Nordic Surfers Magazine Conversations Podcast Ep.11 Stockholm Environment Institute

This episode is a little different from previous ones, as it is part of the food campaign that we launched in our last print issue of the magazine. This week’s podcast is an interview with Karina Barquet, a Research Fellow at the Stockholm Environment Institute who discusses Baltic Sea health and the research she is doing through an EU-funded project called Bonus Return that is focused on eco-technologies that reconcile key conflicting challenges inhibiting sustainable development in urban and rural settings within the Baltic Sea Region whilst reducing nutrient enrichment and carbonization in water bodies.

It’s quite an interesting topic and initiative and one that is connected to the food we eat and the place that many of us love to surf.

Karina herself has a background in Human Geography (PhD) from the Norwegian University of Science and Technology (NTNU), Development Studies (MsC) from Lund University, and Peace and Conflict Studies (Ba) from Malmö University. Karina’s research focuses on the political and social dimensions of environmental governance, with key themes including: environmental security, transnational governance, political ecology, border studies, and politics of scale.

More information about the Stockholm Environment Institute can be found here

Information about the BONUS RETURN initiative that was discussed in the podcast can be found here

We still have copies of our latest edition, number 28 and also older copies of NSM on our website too. Collect the whole library by following this link:

This 11th episode of the Nordic Surfers Magazine Conversations Podcast is brought to you by Oatly.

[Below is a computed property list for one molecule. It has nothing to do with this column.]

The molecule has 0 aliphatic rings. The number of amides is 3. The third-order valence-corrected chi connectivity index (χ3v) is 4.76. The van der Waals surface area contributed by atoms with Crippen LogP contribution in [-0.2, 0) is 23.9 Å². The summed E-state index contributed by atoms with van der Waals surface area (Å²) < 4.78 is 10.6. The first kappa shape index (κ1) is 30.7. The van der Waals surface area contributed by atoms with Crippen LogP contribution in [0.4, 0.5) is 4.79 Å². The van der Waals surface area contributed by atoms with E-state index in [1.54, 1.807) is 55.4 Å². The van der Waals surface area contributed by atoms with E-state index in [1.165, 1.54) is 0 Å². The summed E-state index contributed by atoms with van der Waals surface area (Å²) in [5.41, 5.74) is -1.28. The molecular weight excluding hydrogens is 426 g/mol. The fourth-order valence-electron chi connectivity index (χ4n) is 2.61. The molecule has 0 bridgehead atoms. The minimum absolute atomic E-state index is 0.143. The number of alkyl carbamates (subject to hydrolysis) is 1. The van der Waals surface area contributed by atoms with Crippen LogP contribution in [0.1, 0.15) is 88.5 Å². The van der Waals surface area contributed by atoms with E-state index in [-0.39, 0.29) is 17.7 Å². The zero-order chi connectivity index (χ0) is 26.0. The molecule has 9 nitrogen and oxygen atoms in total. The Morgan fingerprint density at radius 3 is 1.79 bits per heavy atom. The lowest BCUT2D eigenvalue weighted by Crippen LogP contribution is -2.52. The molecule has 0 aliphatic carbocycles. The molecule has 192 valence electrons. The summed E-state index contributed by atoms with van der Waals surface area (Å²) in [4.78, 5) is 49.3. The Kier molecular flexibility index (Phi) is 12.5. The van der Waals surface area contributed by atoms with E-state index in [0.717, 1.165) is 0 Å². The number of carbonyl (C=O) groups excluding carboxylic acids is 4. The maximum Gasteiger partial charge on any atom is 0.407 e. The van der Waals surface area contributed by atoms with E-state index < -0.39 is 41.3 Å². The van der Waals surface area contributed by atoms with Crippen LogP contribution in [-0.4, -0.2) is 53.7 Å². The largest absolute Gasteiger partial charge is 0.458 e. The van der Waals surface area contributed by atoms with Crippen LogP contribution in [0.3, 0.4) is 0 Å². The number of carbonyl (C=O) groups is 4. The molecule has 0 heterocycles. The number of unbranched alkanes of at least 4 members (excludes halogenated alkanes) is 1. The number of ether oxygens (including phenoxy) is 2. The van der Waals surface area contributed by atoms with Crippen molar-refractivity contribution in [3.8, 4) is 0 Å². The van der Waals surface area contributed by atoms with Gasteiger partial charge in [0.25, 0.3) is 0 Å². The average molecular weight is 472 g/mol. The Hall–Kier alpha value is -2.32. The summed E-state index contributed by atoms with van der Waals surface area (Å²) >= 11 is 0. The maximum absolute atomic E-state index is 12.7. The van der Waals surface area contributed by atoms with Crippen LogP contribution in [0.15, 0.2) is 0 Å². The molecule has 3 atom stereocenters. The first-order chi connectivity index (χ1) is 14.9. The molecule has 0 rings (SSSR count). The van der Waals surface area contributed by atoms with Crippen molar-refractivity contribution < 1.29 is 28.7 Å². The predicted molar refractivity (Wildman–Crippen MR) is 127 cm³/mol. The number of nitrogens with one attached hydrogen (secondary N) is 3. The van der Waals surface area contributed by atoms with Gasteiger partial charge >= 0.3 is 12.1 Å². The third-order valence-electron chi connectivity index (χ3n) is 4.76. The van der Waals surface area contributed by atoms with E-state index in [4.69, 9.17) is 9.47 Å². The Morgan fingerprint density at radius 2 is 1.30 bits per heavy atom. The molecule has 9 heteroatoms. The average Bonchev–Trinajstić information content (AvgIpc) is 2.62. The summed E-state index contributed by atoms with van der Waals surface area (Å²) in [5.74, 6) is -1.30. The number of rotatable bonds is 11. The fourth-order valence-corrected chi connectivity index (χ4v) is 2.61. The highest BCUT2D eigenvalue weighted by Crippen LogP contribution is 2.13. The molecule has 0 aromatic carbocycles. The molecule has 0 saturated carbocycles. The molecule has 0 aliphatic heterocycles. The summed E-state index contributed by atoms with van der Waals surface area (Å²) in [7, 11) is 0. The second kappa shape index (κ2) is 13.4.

They are the people that make vegan, plant-based oat drinks that provide maximum nutritional value and minimal environmental impact. As many of you know it is important to think about what we eat and drink if we want to have a planet to live and surf on in the future. Swapping cow’s milk for oat drink in your coffee or on your cereal can save 80% on greenhouse gas emissions.

Since we are talking about keeping the Baltic clean in this episode, Oatly would like you to know that in Europe, we consume about 70% more protein than our bodies need, most of which comes from animals. Some of that excess protein gets turned it fat, and some of the protein which contains nitrogen ends up in Baltic because eventually we have to urinate, either in your wetsuit or back on land in a proper facility. Regardless of your preferred form of discharge, unnecessary nitrogen in the Baltic isn’t something positive for surfers, so it’s worth thinking about.

Oatly also sponsors Freddie Meadows and because Freddie knows all of this already, he has nothing to do with supplying excess levels of nitrogen into the Baltic. Thanks Freddie for keeping the Baltic clean and for drinking your oats.

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